26. The 5th defendant as D. W. 3 states that he knows the plaintiff and the 1st defendant, as his house is about a mile from their house. He further states that the plaintiff and the 1st defendant have come to court together on the day when he gave evidence. He also speaks to the marriage of one of the sisters of the plaintiff and also the performing of the Upanayanam of the plaintiff. Even the plaintiff and his witness P. W. 3 speak to the Upanayanam and education of the plaintiff and also the marriage expenses of the sister of the plaintiff at the relevant time.

27. The evidence of D. Ws. 1 to 3 and the admissions of the plaintiff and his witness P. W. 3, leave no doubt in our mind that the family was not in such affluent circumstances as the plaintiff wants us to believe. We are also satisfied that there was a necessity to borrow and the recital about the third item of consideration under Ex-B4, as being for discharging unsecured debts, necessary expenses relating to the 1st defendant's daughter's marriage and for medical expenses of the family members, is perfectly true.

We are also satisfied that D. W. 1, who was acting on behalf of his wife, has made very careful and prudent enquiries about the condition of the family and the necessity for the various loans for discharge of which EX-B4 was executed. The findings of the learned Judge on the first and third items of consideration in Ex-B4 are not correct and his finding on the question of enquiries made by D. W. 1 is also equally not correct. We are satisfied that Ex-B4 was executed by the 1st defendant for debts incurred by the 1st defendant which are binding on the plaintiff's share also.

28. There is one other aspect to be considered and that is regarding the inadequacy of consideration for Ex-B4. According to the learned Judge, the right which was the subject-matter of Ex-B4', will be worth much more than Rs. 2,000/-. In this connection, it may be noted that the learned Judge has taken the price of 40 muras of paddy at the time of Ex-B4 and has capitalized it into 20 times.

This, to our mind, is not the proper way of arriving at the sale price. It should be remembered that what was being sold is not an absolute right in the property, but only a right to get a particular income from the lands every year. If the amount is not paid, there is always the difficulty of having to resort to court and being put to additional expense. Further, there is nothing on record to show that such a right is easily marketable and that there were people ready to purchase it at a higher price.

In the nature of things, such a right will not have a ready purchaser in the open market as will be the case when a property with a full title is sought to be sold. Further, though Mohana Prabha obtained these rights under Ex-134 on 23-4-1945, she has assigned the same rights for the same value 5 years thereafter on 30-3-1950 under Ex-B7 to the 5th defendant. This transaction by itself is not challenged in any way.

The 5th defendant purchased it because he had already become the owner of the properties allotted to Ranga Rao over which this charge right had been created. Therefore, in our opinion, the test applied by the learned Judge is not correct and we hold that the price fixed under Ex. B4 namely, the sum of Rs. 2000/- is quite adequate and reasonable, in view of the nature of the property that was conveyed and it really represents the full rights of the father, the 1st defendant and the plaintiff.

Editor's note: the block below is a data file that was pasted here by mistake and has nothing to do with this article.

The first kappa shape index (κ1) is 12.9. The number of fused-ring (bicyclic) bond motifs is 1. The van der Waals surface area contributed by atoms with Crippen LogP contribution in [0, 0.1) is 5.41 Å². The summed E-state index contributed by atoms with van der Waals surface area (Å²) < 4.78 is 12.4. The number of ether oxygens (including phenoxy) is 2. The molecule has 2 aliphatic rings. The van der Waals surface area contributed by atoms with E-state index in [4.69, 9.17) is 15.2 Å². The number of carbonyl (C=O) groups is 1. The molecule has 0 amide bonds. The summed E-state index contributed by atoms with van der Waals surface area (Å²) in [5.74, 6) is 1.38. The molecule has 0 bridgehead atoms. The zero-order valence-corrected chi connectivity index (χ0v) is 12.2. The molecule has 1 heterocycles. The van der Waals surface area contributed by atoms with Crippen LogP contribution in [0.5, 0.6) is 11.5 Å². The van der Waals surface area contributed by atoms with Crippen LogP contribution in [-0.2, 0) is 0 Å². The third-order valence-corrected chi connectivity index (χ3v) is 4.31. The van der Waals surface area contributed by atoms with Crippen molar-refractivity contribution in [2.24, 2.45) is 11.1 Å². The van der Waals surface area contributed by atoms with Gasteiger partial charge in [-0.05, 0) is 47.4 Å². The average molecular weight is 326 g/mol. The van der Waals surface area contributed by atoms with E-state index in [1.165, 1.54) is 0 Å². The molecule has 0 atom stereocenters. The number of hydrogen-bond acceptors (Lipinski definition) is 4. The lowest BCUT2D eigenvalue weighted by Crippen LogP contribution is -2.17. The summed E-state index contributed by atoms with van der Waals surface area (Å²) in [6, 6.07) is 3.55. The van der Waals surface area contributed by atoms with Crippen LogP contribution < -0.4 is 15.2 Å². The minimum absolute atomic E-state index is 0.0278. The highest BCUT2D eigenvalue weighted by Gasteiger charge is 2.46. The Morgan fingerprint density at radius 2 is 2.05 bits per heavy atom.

Therefore, in our view, the transaction cannot be challenged on this ground either. Further Ex. B7 also shows that there was litigation and this has been commuted at Rs. 80/- a year and this will also show that the price fixed was correct.

29. In view of our findings recorded above, it may not be really necessary to consider in any great detail the legal contentions raised by the learned counsel .on either side. We will only refer to the decision of the Privy Council in Hemraj v. Khem Chand, 3LR 1943 All 727: AIR 1943 PC 142 (A). Their Lordships observe at pages 145 and 146 of the AIR report as follows:

'This also makes clear the connexion between the nature of the debt and the liability to pay it. That the duty cast upon the son being religious or moral, the character of the debt should be examined from the standpoint of justice and morality appears to be fairly clear from the decisions.

In this connexion regard may also be had to the debts mentioned in the texts which the son need not pay, most of which are of an objectionable character. It also appears to be clear en principle and on authority, that examination of the nature or character of the debt should be made with reference to the time when it originated, in other words, when the liability was first incurred by the father.

If, on such examination, it is found that at its inception the debt was not tarnished 6r tainted with immorality or illegality, then it must be held that it would be binding on the son. This principle, stated as R. 1 by Venkata-subba Rao and Madhavan Nair, JJ. in Rama-subramania v. Sivakami Ammal, AIR 1925 Mad 841 at pp. 845, 852 (B) respectively, in language almost identical, is amply borne out by the numerous authorities which they have examin-'ed. The rule is not rigid but has to be applied 'with reference to the circumstances of each case'.